This year has been a golden one for Shefali Shah, who has played leading roles in major shows like Human and Delhi Crime 2, and was seen in key supporting roles in films like Darlings, Jalsa and Doctor G. In Darlings, directed by Jasmeet K Reen, Shah plays Shamshu, an angsty and feisty middle-aged survivor of an abusive marriage who desperately wants her daughter Badru (Alia Bhatt) to walk out on Hamza (Vijay Varma) because he beats and terrorises Badru. She keeps urging Badru to pursue financial and emotional independence, even if that means casually suggesting to bump Hamza off. But that’s not all. There’s also a lovely, affectionate subplot featuring Shamshu and Zulfi (Roshan Mathew), a young man who is Badru’s ally and nurses a crush on Shamshu. The moment Zulfi confesses his feelings for Shamshu is one of the most charming in Darlings, mostly because of the way Shamshu lights up. Moments later, she kisses him — defying not just the conventions of age, but also demanding acknowledgement for the idea that an older woman can be desirable and that a mother can feel desire.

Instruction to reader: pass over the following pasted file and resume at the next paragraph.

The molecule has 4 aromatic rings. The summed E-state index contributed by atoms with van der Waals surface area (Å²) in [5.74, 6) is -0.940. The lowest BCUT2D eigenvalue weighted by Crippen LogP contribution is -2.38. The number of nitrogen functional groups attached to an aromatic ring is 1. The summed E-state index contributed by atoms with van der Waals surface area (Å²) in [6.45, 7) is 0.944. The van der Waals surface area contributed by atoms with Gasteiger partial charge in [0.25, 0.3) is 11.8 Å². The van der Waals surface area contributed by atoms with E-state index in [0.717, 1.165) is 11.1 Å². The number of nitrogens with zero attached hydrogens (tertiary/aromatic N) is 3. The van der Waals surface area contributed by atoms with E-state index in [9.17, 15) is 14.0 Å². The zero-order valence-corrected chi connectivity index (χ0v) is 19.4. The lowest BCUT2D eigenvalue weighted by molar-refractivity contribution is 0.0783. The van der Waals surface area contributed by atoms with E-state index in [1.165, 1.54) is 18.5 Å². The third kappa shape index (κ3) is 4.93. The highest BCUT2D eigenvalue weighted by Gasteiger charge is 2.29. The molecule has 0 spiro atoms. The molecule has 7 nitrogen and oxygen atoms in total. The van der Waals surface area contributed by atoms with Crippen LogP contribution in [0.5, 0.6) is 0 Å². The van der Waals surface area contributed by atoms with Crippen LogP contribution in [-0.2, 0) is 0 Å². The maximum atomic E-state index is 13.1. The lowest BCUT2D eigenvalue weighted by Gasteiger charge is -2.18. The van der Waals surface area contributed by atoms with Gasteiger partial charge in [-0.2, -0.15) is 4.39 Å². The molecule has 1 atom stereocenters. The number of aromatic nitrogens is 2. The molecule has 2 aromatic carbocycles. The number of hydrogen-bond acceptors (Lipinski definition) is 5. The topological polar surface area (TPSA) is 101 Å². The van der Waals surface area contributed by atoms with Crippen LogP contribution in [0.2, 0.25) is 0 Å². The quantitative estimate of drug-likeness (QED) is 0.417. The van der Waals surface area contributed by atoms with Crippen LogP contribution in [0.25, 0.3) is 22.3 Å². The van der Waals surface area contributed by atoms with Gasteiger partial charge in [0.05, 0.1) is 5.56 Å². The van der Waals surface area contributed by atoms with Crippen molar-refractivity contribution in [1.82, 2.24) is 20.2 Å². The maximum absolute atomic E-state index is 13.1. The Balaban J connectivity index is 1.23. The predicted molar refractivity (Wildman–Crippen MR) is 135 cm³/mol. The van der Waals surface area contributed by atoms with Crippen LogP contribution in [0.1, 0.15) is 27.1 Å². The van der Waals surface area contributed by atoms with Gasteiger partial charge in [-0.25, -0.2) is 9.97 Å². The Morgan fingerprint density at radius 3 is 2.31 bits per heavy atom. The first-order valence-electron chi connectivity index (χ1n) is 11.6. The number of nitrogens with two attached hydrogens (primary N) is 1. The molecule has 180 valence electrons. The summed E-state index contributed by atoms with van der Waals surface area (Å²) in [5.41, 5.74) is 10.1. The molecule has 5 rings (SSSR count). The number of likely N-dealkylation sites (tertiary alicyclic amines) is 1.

Shah was also on fire in Suresh Trivedi’s Jalsa, where she played Rukhsana, who works as househelp for a high-profile journalist, Maya (Balan). The film is pivoted on an incident in which Maya, after falling asleep at the wheel, hits a young woman with her car. The young woman turns out to be Ruksana’s daughter. Rukhsana, who works as a carer for Maya’s disabled son, struggles with the guilt of being absent from her own family while taking care of someone else’s. While Maya has to grapple with her conscience and the consequences of trying to cover up her crime, Rukhsana faces relentless pressure to withdraw the case and even contemplates going for a compromise instead of pursuing justice for her daughter. Triveni makes sure both women have some ambivalence to them and the narrative encourages us to empathise with them, instead of judging them. Both of their moral compasses prove to have flaws. The power balance is unequal, but if Maya can wield her influence to convince others to side with her, Rukhsana has a dangerous edge of power as Maya’s son’s carer. The question of how the love of a mother can curdle morality lends Jalsa a certain unpredictability. This is also explored in by Tabu’s portrayal of Meera in Drishyam 2. The former police officer’s love for her deceased son turns her into something close to a villain, which is an interesting subversion of the idea of a mother’s unconditional love. We’ve seen countless Hindi films that celebrate the idea of a mother’s undying fondness for her son and her refusal to believe anything bad about him. However, instead of being the hallmarks of a good woman, in Drishyam 2, they become the characteristics of a villain.